My next move was to Queensland as General Manager of Jupiters Townsville as part of Echo Group and was followed a year later by a move to Jupiters Gold Coast to support the relaunch of the property following a multi-million dollar investment. What a magical part of the world Queensland is and it remains a favourite holiday destination of mine.
I had promised my Irish born husband that if we ever had the chance to move to Europe we would do it so he could be close to family so when I was offered a role with Aspers Group we moved to London where I was Chief Operating Officer of the VIP casino, Aspinalls, in Mayfair and opened up a number of regional casinos across the UK. This venture was part owned by Crown and when the group expanded into Canada with the acquisition of Gateways Casinos & Entertainment, nine casinos across British Columbia and Alberta, I took the opportunity to move to Vancouver and work through transformation of the casino properties again as Chief Operating Officer.
Upon my return to Australia I took a break from my career to care for my young family and my Mum, who sadly passed away from Alzheimer’s, and she left me with the enduring legacy of the importance of investing in yourself whilst servicing others, life-long learning (such as attempts to expand my Japanese vocabulary!), having an open mindset and recognising life is precious.
When the time was right to get back into the industry it was not easy and I encourage everyone to look at breaks in a career as a real positive that provides life lessons and inspires individuals to think through their priorities. Fortunately, I was provided the opportunity to head south and have spent the last three years in Tasmania as General Manager of Country Club Tasmania, part of the Federal Group. Tassie, like so many places I have lived, is a combination of extraordinary landscapes and great people.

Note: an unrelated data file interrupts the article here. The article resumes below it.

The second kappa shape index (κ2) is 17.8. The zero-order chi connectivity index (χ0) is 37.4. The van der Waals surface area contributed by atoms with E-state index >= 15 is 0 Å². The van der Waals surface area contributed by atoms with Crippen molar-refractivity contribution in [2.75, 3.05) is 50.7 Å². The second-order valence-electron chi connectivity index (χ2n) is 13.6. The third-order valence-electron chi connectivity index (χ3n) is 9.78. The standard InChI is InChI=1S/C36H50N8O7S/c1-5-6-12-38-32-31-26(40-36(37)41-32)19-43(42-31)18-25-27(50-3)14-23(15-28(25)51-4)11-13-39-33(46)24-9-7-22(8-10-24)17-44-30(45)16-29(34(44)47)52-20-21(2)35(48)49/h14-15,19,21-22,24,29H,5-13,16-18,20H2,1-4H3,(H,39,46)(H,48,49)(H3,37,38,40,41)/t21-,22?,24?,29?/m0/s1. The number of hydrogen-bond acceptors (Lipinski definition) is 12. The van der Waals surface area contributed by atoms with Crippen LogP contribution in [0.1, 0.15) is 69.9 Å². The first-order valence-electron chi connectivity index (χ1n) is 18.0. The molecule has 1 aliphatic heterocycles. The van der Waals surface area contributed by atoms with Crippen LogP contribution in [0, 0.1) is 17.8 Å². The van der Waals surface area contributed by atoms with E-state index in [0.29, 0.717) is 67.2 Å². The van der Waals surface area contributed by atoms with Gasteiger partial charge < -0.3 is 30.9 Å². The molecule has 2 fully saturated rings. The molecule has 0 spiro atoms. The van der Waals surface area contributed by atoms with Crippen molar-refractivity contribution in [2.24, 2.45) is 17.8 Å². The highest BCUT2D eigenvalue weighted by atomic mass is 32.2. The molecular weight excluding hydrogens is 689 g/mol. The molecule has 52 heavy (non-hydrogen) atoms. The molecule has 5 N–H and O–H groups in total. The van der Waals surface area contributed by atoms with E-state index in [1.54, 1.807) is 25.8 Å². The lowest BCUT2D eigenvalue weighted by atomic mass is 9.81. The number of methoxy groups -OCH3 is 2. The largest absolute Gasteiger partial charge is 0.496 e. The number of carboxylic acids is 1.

What do you consider to be the biggest achievement of your career, so far?
My biggest achievement, the one I am most proud of, is that I have supported the development of strong, wise leaders for the future. It is rewarding to see someone start in a role and move their way up via promotion and maximising every opportunity to achieve greatness. Succession planning that includes believing in your team, wise risk-taking, spotting and developing talent is key to delivering sustainability in our industry. I believe in the Simon Sinek servant leaders’ philosophy and focus on walking in other people’s shoes. Leadership applies to both our personal and professional lives and I love it when my kids relay back to me elements of my belief systems and am proud my husband and I have always encouraged them to consider males and females both capable of achieving great careers and sharing the commitments that family life demands.